tv The Last Word With Lawrence O Donnell MSNBC June 27, 2017 10:00pm-11:01pm PDT
white house, this is the pie in the face today for protesters who have been hammering their senators for weeks and opposition for the bill is a huge victory. there is a reason why people are celebrating tonight conceding it is too early to celebrate. that does it for us tonight, we'll see you again tomorrow. >> that was good, too. it looked absolutely dead and over. here we are again in the senate, but bringing this back in the senate will be even harder than it was to bring back in the house, but you're right. it is not over until it's over, but this is a very big day for people who want to preserve obamacare. and tactically, it's interesting to have seen the senators learn from the house. the house did it openly, crashed and burned, amended it secretly
and that's how they got it through. the senate started off doing it secretly. they also crashed and burned. the question is what can they now evolve to to try to pass it after this recess and we just don't know yet. >> i think now we know there were probably a handful of republican senators who were so happy when it crashed and burned in the house the first time and thought, okay, it's not going to come our way. we dodged that one. >> guess what? it followed you home. >> thank you, rachel. >> thank you, lawrence. today president trump invited all the republican senators up to the white house to convince them to vote for the republican health care bill they had just decided to not vote for. in fact, they had decided not to vote at all. it was another big winning day for the resistance. >> mcconnell didn't have the votes because evidently health care is complicated. >> it's a very complicated subject. >> nobody knew that health care could be so complicated. >> i had hoped that we could have gotten to the floor this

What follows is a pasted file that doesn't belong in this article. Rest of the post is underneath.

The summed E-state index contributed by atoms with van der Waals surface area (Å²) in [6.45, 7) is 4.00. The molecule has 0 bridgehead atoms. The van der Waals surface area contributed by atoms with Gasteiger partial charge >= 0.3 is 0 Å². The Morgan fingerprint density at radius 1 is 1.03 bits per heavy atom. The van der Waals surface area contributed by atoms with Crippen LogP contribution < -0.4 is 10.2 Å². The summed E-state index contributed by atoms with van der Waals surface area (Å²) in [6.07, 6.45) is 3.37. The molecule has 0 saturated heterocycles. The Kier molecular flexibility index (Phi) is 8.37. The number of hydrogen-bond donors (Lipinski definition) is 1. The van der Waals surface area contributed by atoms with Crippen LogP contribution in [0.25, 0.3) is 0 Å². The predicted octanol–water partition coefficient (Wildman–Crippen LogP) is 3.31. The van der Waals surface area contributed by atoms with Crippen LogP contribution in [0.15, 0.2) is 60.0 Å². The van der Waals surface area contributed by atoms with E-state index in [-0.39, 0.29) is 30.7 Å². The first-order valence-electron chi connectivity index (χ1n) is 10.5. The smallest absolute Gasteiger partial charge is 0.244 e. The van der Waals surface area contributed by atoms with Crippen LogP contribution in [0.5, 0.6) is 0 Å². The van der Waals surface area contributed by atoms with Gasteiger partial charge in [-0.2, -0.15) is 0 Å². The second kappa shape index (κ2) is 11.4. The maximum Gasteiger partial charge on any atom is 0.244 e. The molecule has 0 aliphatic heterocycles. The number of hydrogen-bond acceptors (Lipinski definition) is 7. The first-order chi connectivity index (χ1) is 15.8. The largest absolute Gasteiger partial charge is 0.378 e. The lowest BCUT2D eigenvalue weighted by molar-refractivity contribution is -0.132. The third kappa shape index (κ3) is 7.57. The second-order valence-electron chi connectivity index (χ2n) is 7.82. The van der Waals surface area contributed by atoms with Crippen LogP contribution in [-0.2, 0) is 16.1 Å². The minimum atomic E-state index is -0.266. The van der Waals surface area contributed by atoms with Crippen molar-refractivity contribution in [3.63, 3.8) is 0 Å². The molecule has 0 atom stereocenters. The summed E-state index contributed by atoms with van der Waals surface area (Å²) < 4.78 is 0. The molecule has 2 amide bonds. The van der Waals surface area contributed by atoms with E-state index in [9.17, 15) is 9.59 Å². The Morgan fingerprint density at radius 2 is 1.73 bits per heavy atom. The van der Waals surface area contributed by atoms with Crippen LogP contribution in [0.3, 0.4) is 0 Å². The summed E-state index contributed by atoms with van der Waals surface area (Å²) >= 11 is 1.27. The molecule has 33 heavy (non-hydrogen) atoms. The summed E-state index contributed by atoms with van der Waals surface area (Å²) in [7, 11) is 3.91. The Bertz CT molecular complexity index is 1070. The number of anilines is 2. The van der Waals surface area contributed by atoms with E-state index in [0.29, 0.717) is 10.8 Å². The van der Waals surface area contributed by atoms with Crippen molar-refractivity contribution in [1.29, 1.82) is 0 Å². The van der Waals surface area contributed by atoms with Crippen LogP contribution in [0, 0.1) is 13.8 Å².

week but we're not quite there. >> people hated this thing. >> even trump voters didn't like it. >> the only way this bill could be more cartoonishly evil is if it mounted damsels in distress on the railroad tracks. >> this is put up or shut up time for republicans. >> when did we get to the point where we said no, we're not going to talk to democrats about a fix? >> we'll work with anyone on health care. >> they're not interested in participating in this. >> this would be great if we get it done, and if we don't get it done, it's just going to be something that we're not going to like, and that's okay and i understand that very well. >> this is a big, complicated subject. mitch mcconnell knew this day was coming. since election night when donald trump was declared the winner of
the electoral college and the loser of the people's vote, mitch mcconnell knew this day was coming, he just didn't know it would be this bad. mitch mcconnell knew that with a republican president, the republican senate was actually going to have to try to deliver a bill that would repeal and replace obamacare. republicans in the senate had pushed bills like that under president obama when they knew it wasn't a real legislative thing. they knew the democrats would filibuster the senate and the senate would veto just whatever they passed. of course the president would veto it. mitch mcconnell knew and has known for years that it would be impossible to write a bill that repeals and replaces obamacare that would not be described as mean by any reasonable person or even an unreasonable person. mitch mcconnell had every right to believe that he dodged this disaster in march when paul ryan would not let his health care bill go to the floor of the house for a vote because he didn't have the votes. that was when paul ryan and donald trump did the most